One way to counter this reactance is to change your communication strategy. Health communication researchers have found that simply changing the wording of a message can make a big difference.of One study According to a colleague at Pennsylvania State University who is studying health persuasion, researchers tested participants’ reactions to wise health behaviors such as dental floss. Now is the time to start. … Dental floss: That’s easy. Do it as you have to! Research participants responded to such messages by expressing their disagreements through anger and by countering the alleged behavior.

But then researchers paraphrased the same claim as less threatening. For example, “If you already have dental floss, keep doing a good job. If you don’t have dental floss, now may be a good time to start.” And “Dental floss: Easy. Would you like to give it a try? ”They found that participants had significantly lower reactance and higher message acceptance.

Similarly, softening the message and reducing dogmatic language can be the key to persuading unvaccinated people. This is because suggestive messages, rather than instructions, give people room to exercise their free will. Health communication research It also suggests several other strategies to reduce reactance, from providing choices to arousing empathy.

Bandwagon effect

Perhaps more importantly, given that people rely on smartphones and social networking, it’s better to take advantage of the technical capabilities of interactive media such as websites, social media, mobile apps and games. With the skillful use of digital media, you can convey a powerful health message without causing reactance.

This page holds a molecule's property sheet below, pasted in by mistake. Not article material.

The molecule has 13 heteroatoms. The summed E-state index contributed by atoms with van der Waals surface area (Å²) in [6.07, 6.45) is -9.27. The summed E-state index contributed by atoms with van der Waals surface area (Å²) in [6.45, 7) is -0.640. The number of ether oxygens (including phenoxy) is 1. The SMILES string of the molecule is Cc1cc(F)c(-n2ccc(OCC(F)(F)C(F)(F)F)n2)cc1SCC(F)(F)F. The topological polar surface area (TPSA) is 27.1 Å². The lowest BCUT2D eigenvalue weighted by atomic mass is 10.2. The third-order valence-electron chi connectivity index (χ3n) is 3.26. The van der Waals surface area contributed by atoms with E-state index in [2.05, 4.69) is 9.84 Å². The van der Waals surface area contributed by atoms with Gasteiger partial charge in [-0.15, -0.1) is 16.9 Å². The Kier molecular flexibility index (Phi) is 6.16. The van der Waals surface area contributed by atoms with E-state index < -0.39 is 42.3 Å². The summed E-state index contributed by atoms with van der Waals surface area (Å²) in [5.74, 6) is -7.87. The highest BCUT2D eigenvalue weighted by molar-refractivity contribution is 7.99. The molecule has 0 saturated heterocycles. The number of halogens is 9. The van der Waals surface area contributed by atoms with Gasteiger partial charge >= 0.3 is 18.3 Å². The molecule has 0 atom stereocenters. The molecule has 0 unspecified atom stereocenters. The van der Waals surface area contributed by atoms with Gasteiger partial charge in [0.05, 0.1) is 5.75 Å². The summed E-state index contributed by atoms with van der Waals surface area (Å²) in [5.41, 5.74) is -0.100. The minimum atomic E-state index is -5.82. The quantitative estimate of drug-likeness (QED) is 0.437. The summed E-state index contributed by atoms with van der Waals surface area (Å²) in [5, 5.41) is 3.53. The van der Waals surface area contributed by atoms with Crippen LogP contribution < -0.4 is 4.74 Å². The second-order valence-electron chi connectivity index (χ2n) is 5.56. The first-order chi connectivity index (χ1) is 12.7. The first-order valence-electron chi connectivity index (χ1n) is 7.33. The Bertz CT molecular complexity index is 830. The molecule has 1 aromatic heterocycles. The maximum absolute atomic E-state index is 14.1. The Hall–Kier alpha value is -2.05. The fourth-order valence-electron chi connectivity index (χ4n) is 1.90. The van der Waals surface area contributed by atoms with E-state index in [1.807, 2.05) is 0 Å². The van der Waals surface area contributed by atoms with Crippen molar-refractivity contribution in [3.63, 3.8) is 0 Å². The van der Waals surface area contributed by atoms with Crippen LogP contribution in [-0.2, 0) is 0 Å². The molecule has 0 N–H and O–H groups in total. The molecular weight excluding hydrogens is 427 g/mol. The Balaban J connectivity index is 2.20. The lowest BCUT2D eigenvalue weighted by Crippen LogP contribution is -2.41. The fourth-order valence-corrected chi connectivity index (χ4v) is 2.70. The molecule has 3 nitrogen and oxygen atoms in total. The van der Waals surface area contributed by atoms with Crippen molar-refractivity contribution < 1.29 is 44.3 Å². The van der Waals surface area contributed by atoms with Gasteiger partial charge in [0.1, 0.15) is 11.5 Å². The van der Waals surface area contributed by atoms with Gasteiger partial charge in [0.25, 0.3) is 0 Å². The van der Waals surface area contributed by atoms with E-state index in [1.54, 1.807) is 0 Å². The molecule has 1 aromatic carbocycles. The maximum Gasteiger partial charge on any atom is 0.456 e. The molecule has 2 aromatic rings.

Research in our laboratory Indicates that people’s reaction to media messages can be affected by the approval of others anonymously on the Internet. Consumers are dependent About other people’s opinions and star ratings for making online purchase decisions.so Recent research, We have found that freedom-threatening health messages can become more palatable when accompanied by numerous likes on social media from other people. Powerful words did not appear to threaten their freedom more than the gentle version, when many others were considered to support the advocacy message.

In other words, it was found that the number of likes has a strong “bandwagon effect” in reducing reactance. We also found that providing the option to comment on health messages increased personal independence and made the message more acceptable.

another Recent experimentsWe have also found that the ability to customize, customize, or tailor your phone or online site to your liking is also useful for health communication.It’s a phone app, dating site, or Social media Customization of feeds and digital spaces allows people to reflect their personality. Looking at a health advocacy message in such a personalized space is less of a threat in such a place, as people feel reassured about their identity. Customization has been found to help reduce negative reactions to health messages by increasing the sense of identity.

Psychologically responsive communication strategies may allow holdouts to be actively vaccinated rather than generously complying with their obligations.


Interactive media reduces negative reactions to health messages and enhances compliance


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Quote: A strong vaccine message backfires on holdout: how can I make it better? (September 15, 2021) Obtained September 15, 2021 from https: //medicalxpress.com/news/2021-09-vaccine-messages-backfire-holdouts.html

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How can I do better?